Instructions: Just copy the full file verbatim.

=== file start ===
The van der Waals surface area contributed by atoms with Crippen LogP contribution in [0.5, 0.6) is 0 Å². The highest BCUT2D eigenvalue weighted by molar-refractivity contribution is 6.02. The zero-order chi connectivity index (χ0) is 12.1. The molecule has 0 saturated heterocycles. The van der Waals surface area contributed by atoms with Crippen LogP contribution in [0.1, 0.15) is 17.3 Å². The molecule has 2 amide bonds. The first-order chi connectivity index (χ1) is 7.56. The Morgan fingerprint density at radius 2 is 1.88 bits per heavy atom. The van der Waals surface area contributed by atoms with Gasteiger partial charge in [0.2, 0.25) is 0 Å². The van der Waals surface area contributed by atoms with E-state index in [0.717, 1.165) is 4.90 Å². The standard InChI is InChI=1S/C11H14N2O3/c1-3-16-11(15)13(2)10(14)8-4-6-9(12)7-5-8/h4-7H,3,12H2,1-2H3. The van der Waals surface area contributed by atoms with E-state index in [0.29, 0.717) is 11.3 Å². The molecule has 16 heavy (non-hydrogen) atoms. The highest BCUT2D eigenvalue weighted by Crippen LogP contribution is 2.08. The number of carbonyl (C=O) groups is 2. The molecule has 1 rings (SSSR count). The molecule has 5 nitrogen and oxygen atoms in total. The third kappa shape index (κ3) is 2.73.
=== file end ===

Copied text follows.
The van der Waals surface area contributed by atoms with Crippen LogP contribution in [0.5, 0.6) is 0 Å². The highest BCUT2D eigenvalue weighted by molar-refractivity contribution is 6.02. The zero-order chi connectivity index (χ0) is 12.1. The molecule has 0 saturated heterocycles. The van der Waals surface area contributed by atoms with Crippen LogP contribution in [0.1, 0.15) is 17.3 Å². The molecule has 2 amide bonds. The first-order chi connectivity index (χ1) is 7.56. The Morgan fingerprint density at radius 2 is 1.88 bits per heavy atom. The van der Waals surface area contributed by atoms with Gasteiger partial charge in [0.2, 0.25) is 0 Å². The van der Waals surface area contributed by atoms with E-state index in [0.717, 1.165) is 4.90 Å². The standard InChI is InChI=1S/C11H14N2O3/c1-3-16-11(15)13(2)10(14)8-4-6-9(12)7-5-8/h4-7H,3,12H2,1-2H3. The van der Waals surface area contributed by atoms with E-state index in [0.29, 0.717) is 11.3 Å². The molecule has 16 heavy (non-hydrogen) atoms. The highest BCUT2D eigenvalue weighted by Crippen LogP contribution is 2.08. The number of carbonyl (C=O) groups is 2. The molecule has 1 rings (SSSR count). The molecule has 5 nitrogen and oxygen atoms in total. The third kappa shape index (κ3) is 2.73.